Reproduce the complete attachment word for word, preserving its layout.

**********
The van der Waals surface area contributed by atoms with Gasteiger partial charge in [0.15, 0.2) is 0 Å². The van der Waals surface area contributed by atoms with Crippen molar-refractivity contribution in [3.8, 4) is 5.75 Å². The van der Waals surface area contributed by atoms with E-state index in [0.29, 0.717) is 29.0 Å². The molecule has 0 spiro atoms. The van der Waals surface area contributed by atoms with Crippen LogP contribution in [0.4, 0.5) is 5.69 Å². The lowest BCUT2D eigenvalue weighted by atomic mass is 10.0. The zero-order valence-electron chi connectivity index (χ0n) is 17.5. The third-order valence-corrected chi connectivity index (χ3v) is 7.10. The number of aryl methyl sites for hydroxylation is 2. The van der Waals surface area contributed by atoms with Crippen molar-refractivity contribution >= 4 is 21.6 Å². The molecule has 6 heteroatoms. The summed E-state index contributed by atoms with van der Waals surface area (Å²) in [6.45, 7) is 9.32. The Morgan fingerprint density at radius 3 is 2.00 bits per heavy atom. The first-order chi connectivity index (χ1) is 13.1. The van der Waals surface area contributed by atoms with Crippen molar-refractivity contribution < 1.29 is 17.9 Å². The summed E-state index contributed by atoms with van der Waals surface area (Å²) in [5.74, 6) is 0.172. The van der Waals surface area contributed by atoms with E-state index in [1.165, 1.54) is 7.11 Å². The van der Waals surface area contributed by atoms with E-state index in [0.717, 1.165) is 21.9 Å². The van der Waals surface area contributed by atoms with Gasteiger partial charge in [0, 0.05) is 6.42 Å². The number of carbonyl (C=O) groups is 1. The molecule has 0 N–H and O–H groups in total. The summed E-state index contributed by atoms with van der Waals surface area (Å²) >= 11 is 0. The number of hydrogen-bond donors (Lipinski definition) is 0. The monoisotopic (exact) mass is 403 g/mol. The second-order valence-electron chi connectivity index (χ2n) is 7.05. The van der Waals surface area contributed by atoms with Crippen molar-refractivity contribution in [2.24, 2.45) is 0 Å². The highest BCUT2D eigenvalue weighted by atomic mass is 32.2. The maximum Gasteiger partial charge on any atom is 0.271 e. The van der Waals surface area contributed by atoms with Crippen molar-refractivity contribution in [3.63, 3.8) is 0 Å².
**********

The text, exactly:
The van der Waals surface area contributed by atoms with Gasteiger partial charge in [0.15, 0.2) is 0 Å². The van der Waals surface area contributed by atoms with Crippen molar-refractivity contribution in [3.8, 4) is 5.75 Å². The van der Waals surface area contributed by atoms with E-state index in [0.29, 0.717) is 29.0 Å². The molecule has 0 spiro atoms. The van der Waals surface area contributed by atoms with Crippen LogP contribution in [0.4, 0.5) is 5.69 Å². The lowest BCUT2D eigenvalue weighted by atomic mass is 10.0. The zero-order valence-electron chi connectivity index (χ0n) is 17.5. The third-order valence-corrected chi connectivity index (χ3v) is 7.10. The number of aryl methyl sites for hydroxylation is 2. The van der Waals surface area contributed by atoms with Crippen molar-refractivity contribution >= 4 is 21.6 Å². The molecule has 6 heteroatoms. The summed E-state index contributed by atoms with van der Waals surface area (Å²) in [6.45, 7) is 9.32. The Morgan fingerprint density at radius 3 is 2.00 bits per heavy atom. The first-order chi connectivity index (χ1) is 13.1. The van der Waals surface area contributed by atoms with Crippen molar-refractivity contribution < 1.29 is 17.9 Å². The summed E-state index contributed by atoms with van der Waals surface area (Å²) in [5.74, 6) is 0.172. The van der Waals surface area contributed by atoms with E-state index in [1.165, 1.54) is 7.11 Å². The van der Waals surface area contributed by atoms with E-state index in [0.717, 1.165) is 21.9 Å². The van der Waals surface area contributed by atoms with Gasteiger partial charge in [0, 0.05) is 6.42 Å². The number of carbonyl (C=O) groups is 1. The molecule has 0 N–H and O–H groups in total. The summed E-state index contributed by atoms with van der Waals surface area (Å²) >= 11 is 0. The number of hydrogen-bond donors (Lipinski definition) is 0. The monoisotopic (exact) mass is 403 g/mol. The second-order valence-electron chi connectivity index (χ2n) is 7.05. The van der Waals surface area contributed by atoms with Crippen molar-refractivity contribution in [2.24, 2.45) is 0 Å². The highest BCUT2D eigenvalue weighted by atomic mass is 32.2. The maximum Gasteiger partial charge on any atom is 0.271 e. The van der Waals surface area contributed by atoms with Crippen molar-refractivity contribution in [3.63, 3.8) is 0 Å².